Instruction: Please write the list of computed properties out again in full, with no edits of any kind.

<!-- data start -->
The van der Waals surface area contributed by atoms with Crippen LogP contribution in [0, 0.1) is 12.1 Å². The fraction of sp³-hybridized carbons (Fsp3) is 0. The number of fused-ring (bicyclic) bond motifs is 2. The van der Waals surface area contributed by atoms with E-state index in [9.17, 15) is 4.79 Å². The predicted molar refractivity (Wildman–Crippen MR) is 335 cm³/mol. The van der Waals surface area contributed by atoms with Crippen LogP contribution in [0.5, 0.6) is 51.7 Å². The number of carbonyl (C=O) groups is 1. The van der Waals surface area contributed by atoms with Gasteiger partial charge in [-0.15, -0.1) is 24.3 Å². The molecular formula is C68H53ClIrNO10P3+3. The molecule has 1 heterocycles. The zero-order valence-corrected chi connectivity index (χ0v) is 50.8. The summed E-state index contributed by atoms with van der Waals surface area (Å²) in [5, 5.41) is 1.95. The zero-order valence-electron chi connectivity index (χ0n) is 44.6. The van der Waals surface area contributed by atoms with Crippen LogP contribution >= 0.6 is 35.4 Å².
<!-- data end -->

The van der Waals surface area contributed by atoms with Crippen LogP contribution in [0, 0.1) is 12.1 Å². The fraction of sp³-hybridized carbons (Fsp3) is 0. The number of fused-ring (bicyclic) bond motifs is 2. The van der Waals surface area contributed by atoms with E-state index in [9.17, 15) is 4.79 Å². The predicted molar refractivity (Wildman–Crippen MR) is 335 cm³/mol. The van der Waals surface area contributed by atoms with Crippen LogP contribution in [0.5, 0.6) is 51.7 Å². The number of carbonyl (C=O) groups is 1. The van der Waals surface area contributed by atoms with Gasteiger partial charge in [-0.15, -0.1) is 24.3 Å². The molecular formula is C68H53ClIrNO10P3+3. The molecule has 1 heterocycles. The zero-order valence-corrected chi connectivity index (χ0v) is 50.8. The summed E-state index contributed by atoms with van der Waals surface area (Å²) in [5, 5.41) is 1.95. The zero-order valence-electron chi connectivity index (χ0n) is 44.6. The van der Waals surface area contributed by atoms with Crippen LogP contribution >= 0.6 is 35.4 Å².